The Herrick Corporation recognizes that forced labor is a global issue with both ethical and legal implications. The Company’s standard of ethical and legal practices would prohibit it from doing business with entities that provide materials or services to The Herrick Corporation tainted with human trafficking or slavery.
The California Transparency in Supply Chains Act requires The Herrick Corporation to post disclosures related to five specific areas: verification, audits, certification, internal accounting, and training. The Act does not mandate that The Herrick Corporation implement new measures to ensure that its product supply chains are free from human trafficking and slavery. Instead, the law only requires that The Herrick Corporation make the following disclosures.
Verification – The Herrick Corporation does not engage in verification of product supply chains to evaluate and address risks of human trafficking and slavery.
Supplier Audits – The Herrick Corporation does not conduct audits of suppliers to evaluate supplier compliance with company standards for human trafficking and slavery in supply chains.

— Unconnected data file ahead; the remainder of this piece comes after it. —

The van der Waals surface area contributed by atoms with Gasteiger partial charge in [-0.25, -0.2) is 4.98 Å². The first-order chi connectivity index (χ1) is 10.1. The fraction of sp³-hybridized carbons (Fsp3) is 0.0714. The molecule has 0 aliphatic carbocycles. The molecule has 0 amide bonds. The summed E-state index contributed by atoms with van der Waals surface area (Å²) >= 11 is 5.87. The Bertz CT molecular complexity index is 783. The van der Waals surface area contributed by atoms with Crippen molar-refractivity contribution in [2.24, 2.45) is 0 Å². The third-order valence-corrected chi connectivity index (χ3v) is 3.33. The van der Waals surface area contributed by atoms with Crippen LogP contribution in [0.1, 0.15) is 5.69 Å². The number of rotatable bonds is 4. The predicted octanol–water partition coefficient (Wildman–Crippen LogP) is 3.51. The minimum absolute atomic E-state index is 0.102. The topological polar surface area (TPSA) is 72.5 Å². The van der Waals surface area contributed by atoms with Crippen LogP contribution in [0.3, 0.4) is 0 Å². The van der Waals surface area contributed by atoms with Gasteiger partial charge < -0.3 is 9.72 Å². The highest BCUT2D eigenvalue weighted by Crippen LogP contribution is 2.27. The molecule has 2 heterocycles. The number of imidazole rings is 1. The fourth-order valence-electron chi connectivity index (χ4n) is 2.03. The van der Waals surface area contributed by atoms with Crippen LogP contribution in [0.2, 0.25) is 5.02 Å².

Certification – The Herrick Corporation does not require direct suppliers to certify that materials incorporated into the product comply with the laws regarding human trafficking and slavery of the country or countries in which they are doing business.
Internal Accountability – The Herrick Corporation does not maintain internal accountability standards and procedures for employees or contractors failing to meet company standards regarding human trafficking and slavery.
Training – The Herrick Corporation does not provide company employees and management, who have direct responsibility for supply chain management, training on human trafficking and slavery, particularly with respect to mitigating risks within the supply chains of products.